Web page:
The New York Times has published a number of ambitious series this year, on topics ranging from the financial crisis fallout to the struggle to defeat cancer to settlers in the West Bank. But the series that’s attracted more attention than any other, according to Glenn Kramon, the paper’s assistant managing editor for enterprise? A group of stories on the dangers of using your wireless device while driving, chiefly written by technology reporter Matt Richtel and collected here (with related coverage here, here, here, here, here, here, here, and here).

For readers who turn to the Times first for political coverage, the choice of subject might be slightly surprising. But reading through the stories is, journalistically, kind of thrilling: the perspective shifts from the driver’s seat to the passenger’s to the back seat of a cab, and to the halls of Capitol Hill and the cubicles of some obscure bureaucracy. And the response, measured in a variety of ways, has been impressive: thousands of reader comments, strong Web traffic, a spike in media coverage of the issue, personal letters attesting to changed behavior, even a New Yorker cartoon.

Perhaps the greatest testament to stories’ impact, though, is the way that the same characters and institutions keep popping up, responding to the events, and the dialogue, that the series has set in motion. Here is the Transportation Department, last seen withholding data, arranging a summit on the issue. Here is the Governors Highway Safety Association, abandoning its studied neutrality to call for a texting ban. Here is Congress proposing federal action, and Ford becoming the first major automaker to join the chorus. And here is the American Driver, previously so sure that everyone else on the road was the real hazard, admitting that, yes, he is part of the problem. Two months after the first installment in the series appeared, the headline it carried—“Drivers and Legislators Dismiss Cellphone Risks”—seems somewhat less appropriate.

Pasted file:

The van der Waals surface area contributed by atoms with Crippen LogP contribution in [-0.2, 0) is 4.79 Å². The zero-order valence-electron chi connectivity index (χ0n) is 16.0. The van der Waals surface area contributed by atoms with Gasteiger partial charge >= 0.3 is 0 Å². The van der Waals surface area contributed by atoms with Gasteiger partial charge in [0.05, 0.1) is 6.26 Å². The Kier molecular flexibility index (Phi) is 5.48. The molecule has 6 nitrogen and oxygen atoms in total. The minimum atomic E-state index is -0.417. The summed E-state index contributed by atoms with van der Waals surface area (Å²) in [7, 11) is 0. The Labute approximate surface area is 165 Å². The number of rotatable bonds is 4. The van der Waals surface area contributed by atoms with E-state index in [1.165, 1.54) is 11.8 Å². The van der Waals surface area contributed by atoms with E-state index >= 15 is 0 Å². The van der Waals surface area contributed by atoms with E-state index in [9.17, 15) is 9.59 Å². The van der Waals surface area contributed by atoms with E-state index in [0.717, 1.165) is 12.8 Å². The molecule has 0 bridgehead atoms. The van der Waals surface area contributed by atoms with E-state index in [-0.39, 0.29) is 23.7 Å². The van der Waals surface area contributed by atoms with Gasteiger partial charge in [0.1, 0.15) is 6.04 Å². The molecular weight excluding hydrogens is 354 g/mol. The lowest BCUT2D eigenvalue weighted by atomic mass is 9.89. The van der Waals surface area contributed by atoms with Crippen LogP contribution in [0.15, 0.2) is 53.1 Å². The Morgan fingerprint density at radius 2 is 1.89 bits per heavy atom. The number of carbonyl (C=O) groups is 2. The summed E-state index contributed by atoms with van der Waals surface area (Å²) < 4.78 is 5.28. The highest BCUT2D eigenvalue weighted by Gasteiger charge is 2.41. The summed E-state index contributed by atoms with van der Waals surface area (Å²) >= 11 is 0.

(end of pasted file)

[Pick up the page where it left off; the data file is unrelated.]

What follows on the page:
So how did the line of reporting come about, and why has it resonated—with both readers and institutions—the way it has? The series has its roots, explains deputy business editor Adam Bryant, in the same place a lot of journalism does—with everyday observation and “a good dumb question.” In this case, the observation was that a lot of computing power, in various forms, was being infused into the driver’s seat. And the question was, basically: what’s going on here? And what does it mean?

The paper’s first stab at an answer appeared in a front-page story in February 2008 that noted automakers’ plans to woo customers with electronic gadgetry, and the concern the trend was causing among safety advocates. Still, it seemed there was more to be said. Kramon—whose own observation and question had spurred the NYT’s earlier reporting on the dangers of SUVs, and who had also taken an interest in distracted driving—“pounced on that [initial] story,” Bryant says, and suggested other angles to pursue.

In Bryant and Richtel, the paper had a team that was eager to see were they led. Over the years, the two of them have “spent a lot of time having blue-sky discussions about the role of technology in society,” says Bryant; they share a curiosity about what Richtel calls “the addictive properties of technology” and its impact on everyday life. (Bryant once penned a jaundiced letter to his Blackberry for the NYT’s “Week in Review” section.) To explore what that phenomenon meant for drivers, Richtel says, he “worked in a reporting cave for four months,” and found plenty of data showing just how unsafe talking and texting behind the wheel can be. But he also hit on another question: Even if the general public didn’t know the details of the research, the dangers seemed apparent. Tragic, highly-publicized accidents had increased the salience of the issue. People were worried about the hazards created by other drivers who wouldn’t put their phones away. And yet all indications were that the behaviors were, if anything, increasing. Why was that?

This “disconnect” between information and behavior became one of the subjects of Richtel’s first story, and it may have provided a frame through which readers could relate the news to their own experience. But that’s only one explanation for its resonance. Richtel—who insists that the Times’s influence on this issue should not be overstated—attributes it, in part, to good timing. “I think we happened to give voice to something that’s been tickling people’s brains,” he says. “I think we were ahead of the curve by about six millimeters.”

Greg Marx is a CJR staff writer. Follow him on Twitter @gregamarx.